Jesus was on his way to Jerusalem with an appointment on a cross. Before reaching Jerusalem, Jesus and his disciples stopped at his close friend’s house. Mary, Martha and Lazarus lived in Bethany. They opened their home to the large group. Mary took the opportunity to sit at Jesus’ feet and listen to his teaching. Martha was busy preparing the food for their visitors. Martha became frustrated with Mary because she was not helping with all the necessary preparations. Finally, Martha was so upset and heated that she unloaded on her sister. In fact, she even unloaded on Jesus, her special guest. She said, “Lord, don’t you care that my sister has left me to do the work myself? Tell her to help me!”

Jesus responds, “Martha, Martha, you are worried and upset about many things, (42) but only one thing is needed. Mary has chosen what is better, and it will not be taken away from her.”

While reading this story, the verse number 42 virtually jumped off the page. As I mentioned in earlier devotions, this happened during the same time that God was healing and restoring my heart in the mornings during the week. In a moment, I felt God was giving me a warning and direction for my future. Jesus was clearly showing me that my strength will always be found sitting at his feet – and nothing will take it away from me. If and when I move away from him and get distracted with all other sorts of worries and obligations – church, family, house, community, nation – that is when my spiritual life will be in trouble. If I am to remain strong and healthy spiritually, I must always return to him and find regular, undistracted time with Jesus.

Some people have been amazed that I can write a devotion each day for the past six weeks. The reason I have been able to accomplish this points to the significance of 42. This “stay at home” order has allowed me extended undistracted time to sit at Jesus’ feet. Jesus has provided thoughts, ideas, pictures, dreams, scriptures, analogies, and insights that have emerged from a Spirit saturated soul. I have felt it. By your comments each week, I believe you have also. Jesus has provided every single day. This has confirmed his words to me – It is the one most important thing needed for me – and it will never be taken away.

Since that morning, there have been a number of other situations when number “42” has popped up.

If you watch Major League Baseball, you know that there is one day each year when all the professional players wear number “42” on their jerseys. So also, no individual players have their names printed on their backs. This one day is to honor the name and number of Jackie Robinson. Jackie was the first African American player to break the baseball racial barrier. On April 15, 1947, at age 28, Jackie Robinson broke the racial barrier as he went on the field playing for the Brooklyn Dodgers. Not only could Jackie hit for average and home runs, he hit the racial barrier out of the park. He faced incredible harassment and bigotry. But he endured all the trials and opened the door for all other African American baseball players to join him in the league. Yes, there were other players before him who knocked on the door. But at the right time, Jackie being the right person, broke down the door and others walked through behind him.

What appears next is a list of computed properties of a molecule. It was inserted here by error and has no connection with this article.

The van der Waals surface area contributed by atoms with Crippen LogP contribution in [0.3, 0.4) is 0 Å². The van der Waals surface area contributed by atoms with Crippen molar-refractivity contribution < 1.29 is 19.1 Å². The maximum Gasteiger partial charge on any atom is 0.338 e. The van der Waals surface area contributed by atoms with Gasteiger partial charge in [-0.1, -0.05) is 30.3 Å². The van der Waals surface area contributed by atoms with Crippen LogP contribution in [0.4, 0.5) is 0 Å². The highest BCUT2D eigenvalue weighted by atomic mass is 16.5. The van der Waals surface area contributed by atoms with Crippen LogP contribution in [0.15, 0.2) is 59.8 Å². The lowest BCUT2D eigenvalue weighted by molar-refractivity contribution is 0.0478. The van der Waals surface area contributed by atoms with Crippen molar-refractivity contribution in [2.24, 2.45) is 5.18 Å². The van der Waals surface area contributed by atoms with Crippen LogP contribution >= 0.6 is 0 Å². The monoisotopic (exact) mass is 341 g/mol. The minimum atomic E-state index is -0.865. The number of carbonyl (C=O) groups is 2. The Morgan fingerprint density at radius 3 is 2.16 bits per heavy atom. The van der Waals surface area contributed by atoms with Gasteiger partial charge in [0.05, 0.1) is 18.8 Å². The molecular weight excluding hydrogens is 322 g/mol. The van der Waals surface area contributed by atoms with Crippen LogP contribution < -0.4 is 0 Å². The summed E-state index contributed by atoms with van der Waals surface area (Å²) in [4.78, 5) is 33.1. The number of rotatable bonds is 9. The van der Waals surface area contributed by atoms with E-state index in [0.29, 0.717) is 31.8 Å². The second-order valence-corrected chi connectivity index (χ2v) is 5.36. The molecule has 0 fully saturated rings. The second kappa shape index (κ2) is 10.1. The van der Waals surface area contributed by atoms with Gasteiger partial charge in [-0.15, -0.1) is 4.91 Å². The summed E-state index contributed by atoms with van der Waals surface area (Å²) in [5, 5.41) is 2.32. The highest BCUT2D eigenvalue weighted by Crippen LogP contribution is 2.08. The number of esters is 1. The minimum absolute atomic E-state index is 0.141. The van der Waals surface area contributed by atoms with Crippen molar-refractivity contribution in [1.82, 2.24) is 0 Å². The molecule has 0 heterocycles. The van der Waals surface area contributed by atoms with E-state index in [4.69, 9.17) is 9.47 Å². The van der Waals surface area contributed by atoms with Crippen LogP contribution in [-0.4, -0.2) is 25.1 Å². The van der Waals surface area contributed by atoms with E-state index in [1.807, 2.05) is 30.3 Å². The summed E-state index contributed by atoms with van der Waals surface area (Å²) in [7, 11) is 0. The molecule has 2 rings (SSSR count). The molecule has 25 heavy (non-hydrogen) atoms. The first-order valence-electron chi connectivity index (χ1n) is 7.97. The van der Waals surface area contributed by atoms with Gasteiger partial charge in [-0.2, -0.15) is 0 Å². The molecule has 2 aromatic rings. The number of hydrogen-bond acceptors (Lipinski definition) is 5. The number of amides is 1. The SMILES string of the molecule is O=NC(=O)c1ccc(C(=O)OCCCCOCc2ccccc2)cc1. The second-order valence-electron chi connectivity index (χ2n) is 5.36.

There was another one who broke down a dividing wall. This One knocked down the door of separation and has allowed all of us to walk through behind him. Thank you Jesus, for enduring the trials and opening the door to salvation!

Whether Luke 10:42 or jersey number “42”, God has used that number to break through some hard core divisions and some hard headed individuals.

Finally, did you know that the number “42” is on the perfect number list? According to The Hitchhiker’s Guide to The Galaxy, “42” is the quintessential number of the universe.

The first Sunday morning that I shared the importance of “42” with my church folks, Tom Catchpole caught me after the service. He said to me, “Pastor, did you know that “42” is the perfect number in the universe?” I responded to Tom with surprise and said, “No, Tom, I did not know that.” According to The Guide – 42 is, “The Answer to the Ultimate Question of Life, the Universe and Everything”. It was calculated by a supercomputer named Deep Thought over a period of 7.5 million years.

Wow! If that is the case, it sounds pretty important and something we should take a closer look at. Over the years, many people have made similar comments about both, Jackie Robinson and The Hitchhiker’s Guide.

I will close with a statement from a longtime friend, Lori Pape. She made a comment one day about her husband, John. I was hit by another spiritual wave. Lori said, “John might not be perfect – but he is perfect for ME!”

I’m not sure if the number “42” is the perfect number of the universe. But I do know that it is the perfect number for ME!

Thank you, Jesus, for a personal number that I can live by and always find my bearings.

I close this devotion the same way I began; “My shout out is to my Lord and Savior, Jesus Christ!!

Day 42. Maybe you will get hit by a wave today. Maybe you’ll take a Peter Plunge today (a reference to my sermon today). In any case, Jesus loves YOU personally! And if the wave does not come today, there is a wave coming out upon the waters of grace, to wash over your heart and consume you with his love.

God Bless You All!

Pastor Mark